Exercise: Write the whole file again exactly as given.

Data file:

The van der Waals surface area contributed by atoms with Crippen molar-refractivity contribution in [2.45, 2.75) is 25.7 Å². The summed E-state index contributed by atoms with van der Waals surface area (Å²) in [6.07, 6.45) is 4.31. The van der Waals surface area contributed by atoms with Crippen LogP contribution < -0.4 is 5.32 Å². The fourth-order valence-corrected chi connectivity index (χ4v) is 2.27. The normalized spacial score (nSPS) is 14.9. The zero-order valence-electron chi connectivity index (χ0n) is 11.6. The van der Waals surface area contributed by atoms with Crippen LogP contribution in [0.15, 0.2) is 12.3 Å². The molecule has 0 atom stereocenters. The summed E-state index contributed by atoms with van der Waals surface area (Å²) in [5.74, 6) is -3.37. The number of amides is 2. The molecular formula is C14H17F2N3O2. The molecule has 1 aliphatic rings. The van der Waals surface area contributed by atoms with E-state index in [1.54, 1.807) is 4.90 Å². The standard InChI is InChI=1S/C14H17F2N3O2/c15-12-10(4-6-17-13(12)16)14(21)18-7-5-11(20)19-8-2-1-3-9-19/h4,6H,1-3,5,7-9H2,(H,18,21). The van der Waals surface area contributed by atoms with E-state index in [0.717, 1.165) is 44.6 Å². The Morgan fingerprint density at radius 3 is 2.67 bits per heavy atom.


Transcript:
The van der Waals surface area contributed by atoms with Crippen molar-refractivity contribution in [2.45, 2.75) is 25.7 Å². The summed E-state index contributed by atoms with van der Waals surface area (Å²) in [6.07, 6.45) is 4.31. The van der Waals surface area contributed by atoms with Crippen LogP contribution < -0.4 is 5.32 Å². The fourth-order valence-corrected chi connectivity index (χ4v) is 2.27. The normalized spacial score (nSPS) is 14.9. The zero-order valence-electron chi connectivity index (χ0n) is 11.6. The van der Waals surface area contributed by atoms with Crippen LogP contribution in [0.15, 0.2) is 12.3 Å². The molecule has 0 atom stereocenters. The summed E-state index contributed by atoms with van der Waals surface area (Å²) in [5.74, 6) is -3.37. The number of amides is 2. The molecular formula is C14H17F2N3O2. The molecule has 1 aliphatic rings. The van der Waals surface area contributed by atoms with E-state index in [1.54, 1.807) is 4.90 Å². The standard InChI is InChI=1S/C14H17F2N3O2/c15-12-10(4-6-17-13(12)16)14(21)18-7-5-11(20)19-8-2-1-3-9-19/h4,6H,1-3,5,7-9H2,(H,18,21). The van der Waals surface area contributed by atoms with E-state index in [0.717, 1.165) is 44.6 Å². The Morgan fingerprint density at radius 3 is 2.67 bits per heavy atom.